(4)            235,000 stock options outstanding at fiscal year end.
 
 
30

 
 
(5)           210,000 stock options outstanding at fiscal year end.

(6)           125,000 outstanding at fiscal year end.

Narrative Disclosure to Director Compensation Table
 
Non-management directors each receive a quarterly director’s fee of $2,500 and the Chairman of the Board receives a quarterly director’s fee of $3,750.  Each non-management director also receives $750 for each board meeting attended, $300 for each committee meeting attended, and each year receives options to purchase 25,000 shares of Common Stock, granted on the third day after the annual meeting.  Upon joining the board, each non-management director receives options to purchase 20,000 shares of common stock.

Item 12.
SECURITY OWNERSHIP OF CERTAIN BENEFICIAL OWNERS ANDMANAGEMENT AND RELATED STOCKHOLDER MATTERS

The following table sets forth, as of September 15, 2011, certain information regarding the beneficial ownership (as defined in Rule 13d-3 under the Securities Exchange Act of 1934) of the Company's Common Stock based upon the most recent information available to the Company for (i) each person known by the Company to own beneficially more than five (5%) percent of the Company's outstanding Common Stock, (ii) each director and nominee for director of the Company, (iii) each of the Company’s Named Executive Officers, and (iv) all Named Executive Officers and directors of the Company as a group. Unless otherwise indicated, each stockholder's address is c/o the Company, 4 Manhattanville Road, Purchase, New York 10577.
 
 
Name and Address of
 
Amount and Nature
   
Percent of Class
 
Beneficial Owner
 
of Beneficial Ownership
       
             
P. George Benson (2)
    15,000       *  
                 
Warren D. Cooper (3)
    245,000       *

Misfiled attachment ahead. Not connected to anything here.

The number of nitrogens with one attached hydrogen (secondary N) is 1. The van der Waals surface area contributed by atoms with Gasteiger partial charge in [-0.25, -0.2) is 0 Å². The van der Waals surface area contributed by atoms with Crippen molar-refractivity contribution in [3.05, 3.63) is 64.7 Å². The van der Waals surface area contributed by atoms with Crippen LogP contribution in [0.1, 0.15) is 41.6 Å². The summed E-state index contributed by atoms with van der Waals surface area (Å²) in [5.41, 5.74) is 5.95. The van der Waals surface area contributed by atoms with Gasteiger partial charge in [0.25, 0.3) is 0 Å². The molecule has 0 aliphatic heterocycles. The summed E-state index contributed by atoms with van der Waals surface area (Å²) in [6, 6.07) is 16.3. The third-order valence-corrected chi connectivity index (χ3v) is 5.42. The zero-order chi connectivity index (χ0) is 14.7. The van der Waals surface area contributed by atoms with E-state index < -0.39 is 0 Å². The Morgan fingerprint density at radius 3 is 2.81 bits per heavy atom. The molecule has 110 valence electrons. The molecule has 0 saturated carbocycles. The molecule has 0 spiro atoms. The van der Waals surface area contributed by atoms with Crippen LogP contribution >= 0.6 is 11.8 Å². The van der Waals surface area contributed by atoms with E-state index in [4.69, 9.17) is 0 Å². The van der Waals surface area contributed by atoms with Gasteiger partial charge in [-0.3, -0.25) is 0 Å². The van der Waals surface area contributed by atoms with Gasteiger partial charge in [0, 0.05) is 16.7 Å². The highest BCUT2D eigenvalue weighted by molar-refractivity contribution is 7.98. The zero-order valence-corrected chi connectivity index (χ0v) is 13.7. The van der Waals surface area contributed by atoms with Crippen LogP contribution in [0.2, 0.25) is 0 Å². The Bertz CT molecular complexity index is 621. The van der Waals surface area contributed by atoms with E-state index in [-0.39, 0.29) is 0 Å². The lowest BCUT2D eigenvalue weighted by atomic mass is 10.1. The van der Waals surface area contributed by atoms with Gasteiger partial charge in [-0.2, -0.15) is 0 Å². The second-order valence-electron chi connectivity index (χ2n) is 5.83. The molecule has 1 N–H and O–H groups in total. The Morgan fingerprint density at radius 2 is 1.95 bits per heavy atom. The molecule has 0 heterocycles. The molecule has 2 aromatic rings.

John H. Gutfreund (4)
    902,183       *  
                 
Alan Kirschbaum (5)
    636,667       *  
                 
Peter C. Mann (6)
    325,000       *  
                 
Michael A. Zeher (7)
    1,510,000       *  
                 
David A. Holmes (8)
    23,105,974       9.08  
                 
Midsummer Investment Ltd. (9)
    22,047,837       8.66  
                 
All Executive Officers and Directors as a Group (6 persons) (10)
    3,623,850       1.41  
 
* Less than 1%
 
 
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(1) Unless otherwise indicated, (i) each person has sole investment and voting power with respect to the shares indicated and (ii) the shares indicated are currently outstanding shares. For purposes of this table, a person or group of persons is deemed to have "beneficial ownership" of any shares as of a given date which such person has the right to acquire within 60 days after such date. For purposes of computing the percentage of outstanding shares held by each person or group of persons named above on a given date, any security which such person or persons has the right to acquire within 60 days after such date is deemed to be outstanding for the purpose of computing the percentage ownership of such person or persons, but is not deemed to be outstanding for the purpose of computing the percentage ownership of any other person. Subject to the foregoing, the percentages are calculated based on 72,651,269 shares outstanding.

(2)    Dr. Benson served as a director until December 23, 2010 and all of his vested stock options expired on December 23, 2010.

(3) Includes 210,000 shares issuable upon exercise of currently exercisable options under the Company's Stock Option Plans.

(4) Includes 235,000 shares issuable upon exercise of currently exercisable options under the Company's Stock Option Plans.

(5) Includes 561,667 shares issuable upon exercise of currently exercisable options and stock grants under the Company’s Stock Option and Stock Plans.